Kiribati | Freedom House

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Environment Minister Tetabo Nakara resigned in August 2009 in protest over the government’s slow response to disputes between rival ruling groups on the Island of Maiana which turned violent in July.

Kiribati gained independence from Britain in 1979. The country consists of 33 atolls scattered across nearly 1.5 million square miles of the central Pacific Ocean, as well as Banaba Island in the western Pacific.
Chinese military ambitions in the Pacific and competing offers of development assistance from China and Taiwan have been major issues in Kiribati politics. President Teburoro Tito’s refusal to release details about a land lease to China for a satellite-tracking facility led to his removal through a no-confidence vote in 2003. Anote Tong, the opposition leader, was elected to replace him. Tong immediately terminated the 15-year lease and restored ties with Taiwan in 2004.
In the 2007 parliamentary elections, independent candidates took 19 seats, followed by Tong’s Pillars of Truth (Boutokaan Te Koaua, or BTK) party with 18 seats, and former president Tito’s Protect the Maneaba (Maneaban Te Mauri, or MTM) party with 7 seats. Tong secured a second four-year term in presidential elections the same year.
In July 2009, a dispute between the traditional elders’ association (Te Bau Ni Maiana) and the island’s elected council rapidly escalated into open violence. Te Bau Ni Maiana had ordered the abolition of Maiana’s council and demanded new elections. The mayor and several council members rejected their demand and took the case to court, which ruled in the council’s favor, indicating that a democratically elected body cannot be forced to disband. However, members of Te Bau Ni Maiana did not accept the court ruling and burned down the mayor’s house. The mayor and his allies subsequently resigned in August amid increasing intimidation. Environment Minister Tetabo Nakara, who is from the island of Maiana, also resigned in protest over the government’s failure to intervene in the disagreement.
The president has vigorously called for international attention to the growing threats of rising sea levels and dwindling fresh-water supplies facing the people of Kiribati. Tong has warned that relocation of the entire population may be necessary if ongoing climate change makes inundation inevitable. New Zealand has committed to accept some environmental refugees from Kiribati, and some have already relocated there.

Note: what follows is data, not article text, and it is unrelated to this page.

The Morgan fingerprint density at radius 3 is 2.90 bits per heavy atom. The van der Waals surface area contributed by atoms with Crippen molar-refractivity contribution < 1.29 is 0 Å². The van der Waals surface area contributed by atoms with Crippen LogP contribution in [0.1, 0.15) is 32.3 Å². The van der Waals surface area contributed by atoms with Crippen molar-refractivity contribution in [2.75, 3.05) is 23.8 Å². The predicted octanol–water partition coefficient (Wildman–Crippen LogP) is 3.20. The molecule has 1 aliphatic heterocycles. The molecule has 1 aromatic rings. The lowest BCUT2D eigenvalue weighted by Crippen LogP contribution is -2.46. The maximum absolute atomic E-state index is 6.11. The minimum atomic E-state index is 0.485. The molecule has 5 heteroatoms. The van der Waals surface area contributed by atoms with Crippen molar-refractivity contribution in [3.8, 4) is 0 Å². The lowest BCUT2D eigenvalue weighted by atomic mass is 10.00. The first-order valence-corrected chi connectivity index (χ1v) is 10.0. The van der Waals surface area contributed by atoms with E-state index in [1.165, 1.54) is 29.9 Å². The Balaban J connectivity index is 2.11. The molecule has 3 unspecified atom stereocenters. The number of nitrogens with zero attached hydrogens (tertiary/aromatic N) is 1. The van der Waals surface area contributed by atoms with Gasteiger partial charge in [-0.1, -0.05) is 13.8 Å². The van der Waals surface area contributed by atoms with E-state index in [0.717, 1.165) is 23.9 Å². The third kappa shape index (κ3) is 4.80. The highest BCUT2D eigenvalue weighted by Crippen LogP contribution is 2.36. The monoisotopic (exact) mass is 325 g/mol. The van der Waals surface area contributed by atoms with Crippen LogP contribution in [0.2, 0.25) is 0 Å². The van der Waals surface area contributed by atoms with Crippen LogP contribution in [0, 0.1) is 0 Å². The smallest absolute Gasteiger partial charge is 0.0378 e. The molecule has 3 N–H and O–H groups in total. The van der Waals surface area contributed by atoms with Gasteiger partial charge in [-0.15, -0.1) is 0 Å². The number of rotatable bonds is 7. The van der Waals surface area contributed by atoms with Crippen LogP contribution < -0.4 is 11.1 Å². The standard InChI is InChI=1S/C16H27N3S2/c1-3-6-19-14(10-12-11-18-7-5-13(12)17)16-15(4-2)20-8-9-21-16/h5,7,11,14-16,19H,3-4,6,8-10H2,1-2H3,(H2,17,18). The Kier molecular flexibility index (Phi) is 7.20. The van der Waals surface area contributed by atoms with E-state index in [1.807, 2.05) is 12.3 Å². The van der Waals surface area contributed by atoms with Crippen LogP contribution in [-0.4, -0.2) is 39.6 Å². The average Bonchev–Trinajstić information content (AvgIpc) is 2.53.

The government is the main employer, and many residents practice subsistence agriculture. The economy depends considerably on foreign assistance and worker remittances, and the state generates a small sum from selling licenses to foreign fishing fleets. Interest from a well-managed trust fund built on royalties from phosphate mining has balanced the national budget and kept the country debt free.

Political Rights and Civil Liberties: 

Kiribati is an electoral democracy. The president is popularly elected in a two-step process, with Parliament nominating candidates from its own ranks and voters then choosing one to be president. Forty-four representatives are popularly elected to the unicameral House of Parliament (Maneaba Ni Maungatabu) for four-year terms.One additional member is nominated by the Rabi Island Council, and the attorney general holds a seat ex officio. (Although Rabi Island is a part of Fiji, many residents were originally from Kiribati’s Banaba Island. British authorities forced them to move to Rabi when phosphate mining made Banaba uninhabitable.) The president, vested with executive authority by the constitution, is limited to serving three four-year terms.